Debt goal

If you have debts (credit cards, personal loans or similar debts) you need to create a goal in your budget to pay them off. Home loan debt isn't included in this section because it is considered a fixed expense.

Your debt goal might be making the minimum required payment each month or it may be making extra repayments to get your debt repaid faster.

You can use a debt repayment calculator to help you here.

Saving goal

You know how much you can spend and how much you have to pay off your debt, so how much can you save? Set a realistic but ambitious savings goal that aligns with a tangible goal such as saving for a house deposit, a piece of furniture, a car or a holiday.

6. Track, track, track

You can't budget without tracking. But don't worry – there are a lot of options for budget tracking. You can use a budget tracking app, a spreadsheet or even pen and paper if that's your preference.

Your banking app might have an in-built budgeting function, too.

Budgets work best when you work at them. Make sure to track how you're going each pay cycle and revise your budget as your expenses, income or finances change.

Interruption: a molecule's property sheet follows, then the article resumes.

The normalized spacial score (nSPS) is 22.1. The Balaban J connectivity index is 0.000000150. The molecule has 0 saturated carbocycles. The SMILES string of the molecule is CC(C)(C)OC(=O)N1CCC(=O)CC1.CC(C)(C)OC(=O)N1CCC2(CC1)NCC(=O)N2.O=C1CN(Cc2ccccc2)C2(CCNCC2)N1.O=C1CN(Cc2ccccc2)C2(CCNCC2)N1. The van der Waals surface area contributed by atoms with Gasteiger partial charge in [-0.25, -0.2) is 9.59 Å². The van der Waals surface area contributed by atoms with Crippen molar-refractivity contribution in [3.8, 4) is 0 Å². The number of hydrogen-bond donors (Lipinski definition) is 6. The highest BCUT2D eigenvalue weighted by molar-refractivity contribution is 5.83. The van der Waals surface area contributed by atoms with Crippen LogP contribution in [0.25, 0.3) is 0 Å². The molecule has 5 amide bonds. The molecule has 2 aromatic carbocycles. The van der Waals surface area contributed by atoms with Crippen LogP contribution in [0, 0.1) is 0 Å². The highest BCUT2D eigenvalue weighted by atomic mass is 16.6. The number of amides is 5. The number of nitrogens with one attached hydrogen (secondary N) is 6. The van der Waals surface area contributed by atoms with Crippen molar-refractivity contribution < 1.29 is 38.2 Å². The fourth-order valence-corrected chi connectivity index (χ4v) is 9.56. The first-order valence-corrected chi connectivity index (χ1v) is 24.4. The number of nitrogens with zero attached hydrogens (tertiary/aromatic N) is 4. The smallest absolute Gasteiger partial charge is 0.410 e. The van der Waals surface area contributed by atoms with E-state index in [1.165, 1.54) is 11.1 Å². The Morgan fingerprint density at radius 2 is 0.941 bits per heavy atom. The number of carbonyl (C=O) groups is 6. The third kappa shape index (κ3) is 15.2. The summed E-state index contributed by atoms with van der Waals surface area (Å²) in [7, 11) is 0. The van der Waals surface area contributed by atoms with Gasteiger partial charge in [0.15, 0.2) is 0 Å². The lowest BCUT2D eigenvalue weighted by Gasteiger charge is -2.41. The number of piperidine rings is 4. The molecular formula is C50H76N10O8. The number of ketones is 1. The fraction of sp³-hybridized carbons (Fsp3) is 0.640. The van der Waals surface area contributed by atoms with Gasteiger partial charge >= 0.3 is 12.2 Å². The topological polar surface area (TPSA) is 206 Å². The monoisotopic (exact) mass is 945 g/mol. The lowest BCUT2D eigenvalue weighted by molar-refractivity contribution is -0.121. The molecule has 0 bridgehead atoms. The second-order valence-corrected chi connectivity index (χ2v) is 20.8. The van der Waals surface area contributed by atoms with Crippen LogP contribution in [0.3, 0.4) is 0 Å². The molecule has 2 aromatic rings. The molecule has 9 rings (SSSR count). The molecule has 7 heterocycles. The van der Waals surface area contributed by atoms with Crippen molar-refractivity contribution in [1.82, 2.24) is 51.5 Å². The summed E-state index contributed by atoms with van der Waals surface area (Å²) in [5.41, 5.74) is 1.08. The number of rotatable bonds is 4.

You don't have to start from scratch with your budget, here are some budgeting strategies to consider:

Simple Extraction

The 50/30/20 budget

The 50/30/20 strategy divides your money into 3 different buckets: needs, wants and savings. From here, 50% of your income is allocated towards needs (housing, bills, groceries, etc), 30% is allocated towards wants (eating out, streaming, weekends away, shopping) and 20% is put towards your savings.

If you're struggling to save 20% of your income, you should take a look at how much you're spending on things you "want" but don't "need" and make some cuts in order to hit the 20% savings goal each month.

Surgical Extraction

The zero-based budget

Using this strategy, there is zero money left unaccounted for each month. This goes quite a few steps further than the 50/30/20 strategy and assigns each dollar you earn to a particular expense or item each month.

So instead of looking at a general category for bills, you'd break down each bill you expect to pay that month and the exact cost of each. Similarly, you'd track every coffee or meal out down to the last cent. This strategy relies on you being very organised and committed. It would likely require the use of a budget planner, spreadsheet or other tracking tool.

Wisdom Teeth

The pay-yourself-first budget

This strategy is simple yet very effective. Basically, you set yourself a savings goal each month and ensure you meet this before you pay for anything else.

For example, if I wanted to save $1,000 a month, I'd transfer $1,000 to my savings the minute I get paid and treat this like it's a non-negotiable bill or monthly payment. Once I've done this, I'm free to spend my money however I choose for the rest of the month because I know I've already made sure my savings goal is met.